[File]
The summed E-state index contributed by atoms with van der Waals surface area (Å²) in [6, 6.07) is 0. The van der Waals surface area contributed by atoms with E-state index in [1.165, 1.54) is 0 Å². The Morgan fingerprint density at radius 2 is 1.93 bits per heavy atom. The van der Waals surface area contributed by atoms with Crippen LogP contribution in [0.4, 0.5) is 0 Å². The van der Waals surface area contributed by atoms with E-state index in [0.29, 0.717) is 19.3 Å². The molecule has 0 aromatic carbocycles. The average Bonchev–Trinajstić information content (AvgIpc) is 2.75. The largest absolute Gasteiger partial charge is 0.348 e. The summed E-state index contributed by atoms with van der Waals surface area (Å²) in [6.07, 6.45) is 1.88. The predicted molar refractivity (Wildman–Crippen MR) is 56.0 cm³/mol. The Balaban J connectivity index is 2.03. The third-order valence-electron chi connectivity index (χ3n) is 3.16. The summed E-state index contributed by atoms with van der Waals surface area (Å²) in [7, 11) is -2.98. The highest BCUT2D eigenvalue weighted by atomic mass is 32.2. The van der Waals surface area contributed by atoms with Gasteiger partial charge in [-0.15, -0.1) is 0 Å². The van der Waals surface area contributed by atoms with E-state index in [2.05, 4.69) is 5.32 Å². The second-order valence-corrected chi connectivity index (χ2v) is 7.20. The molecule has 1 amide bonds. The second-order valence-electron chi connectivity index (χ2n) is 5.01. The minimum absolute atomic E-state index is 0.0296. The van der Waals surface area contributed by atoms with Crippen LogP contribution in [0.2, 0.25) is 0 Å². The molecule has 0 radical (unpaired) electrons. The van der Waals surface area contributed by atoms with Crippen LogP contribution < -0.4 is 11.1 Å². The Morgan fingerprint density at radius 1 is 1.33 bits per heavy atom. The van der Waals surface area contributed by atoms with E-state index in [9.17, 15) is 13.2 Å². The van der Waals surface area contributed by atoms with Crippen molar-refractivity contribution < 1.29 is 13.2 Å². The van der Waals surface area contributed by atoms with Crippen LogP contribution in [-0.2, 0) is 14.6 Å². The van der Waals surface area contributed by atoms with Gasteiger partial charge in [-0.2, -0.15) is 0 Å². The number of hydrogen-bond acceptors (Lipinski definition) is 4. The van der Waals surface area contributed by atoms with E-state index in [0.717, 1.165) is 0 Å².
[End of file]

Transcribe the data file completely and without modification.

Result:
The summed E-state index contributed by atoms with van der Waals surface area (Å²) in [6, 6.07) is 0. The van der Waals surface area contributed by atoms with E-state index in [1.165, 1.54) is 0 Å². The Morgan fingerprint density at radius 2 is 1.93 bits per heavy atom. The van der Waals surface area contributed by atoms with Crippen LogP contribution in [0.4, 0.5) is 0 Å². The van der Waals surface area contributed by atoms with E-state index in [0.29, 0.717) is 19.3 Å². The molecule has 0 aromatic carbocycles. The average Bonchev–Trinajstić information content (AvgIpc) is 2.75. The largest absolute Gasteiger partial charge is 0.348 e. The summed E-state index contributed by atoms with van der Waals surface area (Å²) in [6.07, 6.45) is 1.88. The predicted molar refractivity (Wildman–Crippen MR) is 56.0 cm³/mol. The Balaban J connectivity index is 2.03. The third-order valence-electron chi connectivity index (χ3n) is 3.16. The summed E-state index contributed by atoms with van der Waals surface area (Å²) in [7, 11) is -2.98. The highest BCUT2D eigenvalue weighted by atomic mass is 32.2. The van der Waals surface area contributed by atoms with Gasteiger partial charge in [-0.15, -0.1) is 0 Å². The van der Waals surface area contributed by atoms with E-state index in [2.05, 4.69) is 5.32 Å². The second-order valence-corrected chi connectivity index (χ2v) is 7.20. The molecule has 1 amide bonds. The second-order valence-electron chi connectivity index (χ2n) is 5.01. The minimum absolute atomic E-state index is 0.0296. The van der Waals surface area contributed by atoms with Crippen LogP contribution in [0.2, 0.25) is 0 Å². The molecule has 0 radical (unpaired) electrons. The van der Waals surface area contributed by atoms with Crippen LogP contribution < -0.4 is 11.1 Å². The Morgan fingerprint density at radius 1 is 1.33 bits per heavy atom. The van der Waals surface area contributed by atoms with E-state index in [9.17, 15) is 13.2 Å². The van der Waals surface area contributed by atoms with Crippen molar-refractivity contribution < 1.29 is 13.2 Å². The van der Waals surface area contributed by atoms with Crippen LogP contribution in [-0.2, 0) is 14.6 Å². The van der Waals surface area contributed by atoms with Gasteiger partial charge in [-0.2, -0.15) is 0 Å². The number of hydrogen-bond acceptors (Lipinski definition) is 4. The van der Waals surface area contributed by atoms with E-state index in [0.717, 1.165) is 0 Å².